I started my second season at Blšany as the first-choice goalkeeper. Chvalovský Jr transferred to Stuttgart and my coaches trusted me, they believe I could make it. They didn’t go looking for a more experienced keeper to take over the goal. I was good enough for them, and I have to thank them for that.
When journalists asked coach Beránek whether the “young one” was really up to such a demanding task, he said: “He’s getting his chance. We’ll see. He was good during pre-season and I believe he will grow up to be a great keeper.”
A side with an eighteen-year-old rookie in the goal? Most experts tapped us for relegation. We had no edge. Honza Šimák went to Hannover, it was the greatest opportunity of his life. Michal Pospíšil, another of our ace strikers, returned to Sparta from a loan with us. Veteran players Vrabec and Bittengel also said their good-byes. If you added all of this up, there seemed to be no doubt that we would get relegated. “I’m not going to let that happen,” I promised myself. “Even if I die in that goal, we’re not dropping out of the league!”
I only had one league game under my belt, but I didn’t feel like I was slacking off. I pushed myself, I worked hard every practice, and I gained experience and self-confidence playing for the national team. And I got promoted to the U-18, which meant that I started right in the first U-18 EURO qualifying match.
We played in Denmark and the Danish dominated for the better part of the game. They almost scored three times, I had to do my utmost to deny them. And then bam! we were one goal up. And bam! another one. I kicked the ball far, David Lafata, our striker and future Czech league all-time top-scorer, was running to get it, but was too far. He didn’t give up though, his eyes never left the ball and he kept running. Even back then he had this instinct, something that can’t be taught. The two Danes who were defending misunderstood each other, the goalie was stupefied, not expecting a header, and David just comfortably put the ball away in the empty net.
This was the match that decided who will be the first-choice keeper in the national team.
Without conceding a single goal we advanced to the play-offs, where we faced Italy. All or nothing! I love these games. Everything’s at stake, adrenaline is rampant, everybody’s nervous. One mistake can send you packing.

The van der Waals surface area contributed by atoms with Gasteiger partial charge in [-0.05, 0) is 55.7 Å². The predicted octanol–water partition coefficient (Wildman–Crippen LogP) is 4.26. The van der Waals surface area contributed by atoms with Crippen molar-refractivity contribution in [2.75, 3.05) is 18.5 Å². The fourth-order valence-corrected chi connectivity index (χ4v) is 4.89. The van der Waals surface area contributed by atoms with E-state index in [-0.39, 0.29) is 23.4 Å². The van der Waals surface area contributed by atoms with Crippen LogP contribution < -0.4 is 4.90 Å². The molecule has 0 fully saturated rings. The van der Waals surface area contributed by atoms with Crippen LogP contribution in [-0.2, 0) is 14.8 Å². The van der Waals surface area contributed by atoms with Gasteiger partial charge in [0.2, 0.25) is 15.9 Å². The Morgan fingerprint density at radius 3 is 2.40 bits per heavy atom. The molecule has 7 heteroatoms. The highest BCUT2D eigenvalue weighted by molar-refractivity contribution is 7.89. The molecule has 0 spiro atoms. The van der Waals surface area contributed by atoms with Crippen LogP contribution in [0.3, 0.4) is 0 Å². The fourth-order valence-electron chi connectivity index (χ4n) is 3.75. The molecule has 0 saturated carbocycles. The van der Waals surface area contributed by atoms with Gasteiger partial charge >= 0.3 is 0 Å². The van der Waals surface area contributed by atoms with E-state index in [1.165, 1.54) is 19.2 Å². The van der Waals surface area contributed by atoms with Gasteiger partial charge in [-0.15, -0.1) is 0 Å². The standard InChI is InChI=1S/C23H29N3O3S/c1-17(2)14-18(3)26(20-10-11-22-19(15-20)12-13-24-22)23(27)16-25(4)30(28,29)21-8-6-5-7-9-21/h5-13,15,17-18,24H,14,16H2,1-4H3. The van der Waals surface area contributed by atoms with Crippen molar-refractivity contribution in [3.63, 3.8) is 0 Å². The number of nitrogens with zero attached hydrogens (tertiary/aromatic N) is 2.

My friends were pessimistic: “They’ll destroy you.”
Not a chance! We won both games, home and away, and advanced to the Euros. To Germany!
However, I was destined to place fourth again. Damn it!
We believed in ourselves, we were meticulous in our preparation, but again, the footballing gods were not on our side. First we were upset by losing to the French, our second match in the group. Two French players got sent off, so France played almost the whole second half time without them. They were passive, never ventured into our half, only kicking the balls away and stalling. If we’d only managed to equalise, 1-1 would have changed everything for us. We had plenty of chances too but couldn’t score. France went on to win the whole tournament, while we got another upset when we played against Germany. We were wronged by the referee, and very badly too. A made-up foul, a penalty kick, and the score changed. Milan Baroš had scored in the third minute, but since the penalty, the referee didn’t let us play. I was so mad at him.
The second time I ever saw the same black-clad guy, my knees almost gave out under me. It was two years later and he was refereeing the U-21 EURO final in Basel. His name was Tom Henning Övrebö and he was from Norway. I was concentrating on my game, but I couldn’t banish one thought from my head: “Is it even worth it? Even if we try, we’re going to get thrashed.”
But it was worth it. It all went great; the ref didn’t make a single mistake and came to congratulate us on the win at the end.
Back in 2000 the situation was different. We were angry, livid. But time heals all wounds, that’s for sure, and placing fourth overall still meant we would advance to the U-20 World Cup in Argentina. So there was that.
I remembered the bald Norwegian referee and I knew our paths will cross again. And the moment came in May 2009, when I played for Chelsea and Mr Övrebö was refereeing our second-leg match in the Champions League semi-final against Barcelona. And once again he let me down. I couldn’t explain it. Why? Why? Why? He didn’t award us a penalty even though there were three clear occasions for him to do so. We could have played against Manchester United in the final in Rome. But that’s a different story, and not suitable for this book either.
P.S. The following chapter coming up next week!